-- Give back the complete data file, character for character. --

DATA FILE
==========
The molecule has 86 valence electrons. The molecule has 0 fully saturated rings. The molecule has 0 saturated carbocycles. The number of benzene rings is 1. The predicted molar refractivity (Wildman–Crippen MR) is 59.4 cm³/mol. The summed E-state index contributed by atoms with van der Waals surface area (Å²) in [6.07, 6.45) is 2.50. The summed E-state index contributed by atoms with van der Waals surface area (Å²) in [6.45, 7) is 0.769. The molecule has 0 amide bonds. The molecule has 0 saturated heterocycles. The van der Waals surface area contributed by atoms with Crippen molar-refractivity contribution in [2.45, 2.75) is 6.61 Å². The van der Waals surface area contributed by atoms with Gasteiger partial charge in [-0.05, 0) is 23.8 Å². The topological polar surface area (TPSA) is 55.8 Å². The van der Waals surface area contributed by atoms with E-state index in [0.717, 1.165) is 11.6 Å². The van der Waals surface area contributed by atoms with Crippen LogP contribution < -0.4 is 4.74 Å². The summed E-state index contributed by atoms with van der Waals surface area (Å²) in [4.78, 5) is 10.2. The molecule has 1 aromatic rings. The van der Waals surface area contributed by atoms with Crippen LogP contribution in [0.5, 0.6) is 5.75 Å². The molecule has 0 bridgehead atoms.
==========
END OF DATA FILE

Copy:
The molecule has 86 valence electrons. The molecule has 0 fully saturated rings. The molecule has 0 saturated carbocycles. The number of benzene rings is 1. The predicted molar refractivity (Wildman–Crippen MR) is 59.4 cm³/mol. The summed E-state index contributed by atoms with van der Waals surface area (Å²) in [6.07, 6.45) is 2.50. The summed E-state index contributed by atoms with van der Waals surface area (Å²) in [6.45, 7) is 0.769. The molecule has 0 amide bonds. The molecule has 0 saturated heterocycles. The van der Waals surface area contributed by atoms with Crippen molar-refractivity contribution in [2.45, 2.75) is 6.61 Å². The van der Waals surface area contributed by atoms with Gasteiger partial charge in [-0.05, 0) is 23.8 Å². The topological polar surface area (TPSA) is 55.8 Å². The van der Waals surface area contributed by atoms with E-state index in [0.717, 1.165) is 11.6 Å². The van der Waals surface area contributed by atoms with Crippen LogP contribution < -0.4 is 4.74 Å². The summed E-state index contributed by atoms with van der Waals surface area (Å²) in [4.78, 5) is 10.2. The molecule has 1 aromatic rings. The van der Waals surface area contributed by atoms with Crippen LogP contribution in [0.5, 0.6) is 5.75 Å². The molecule has 0 bridgehead atoms.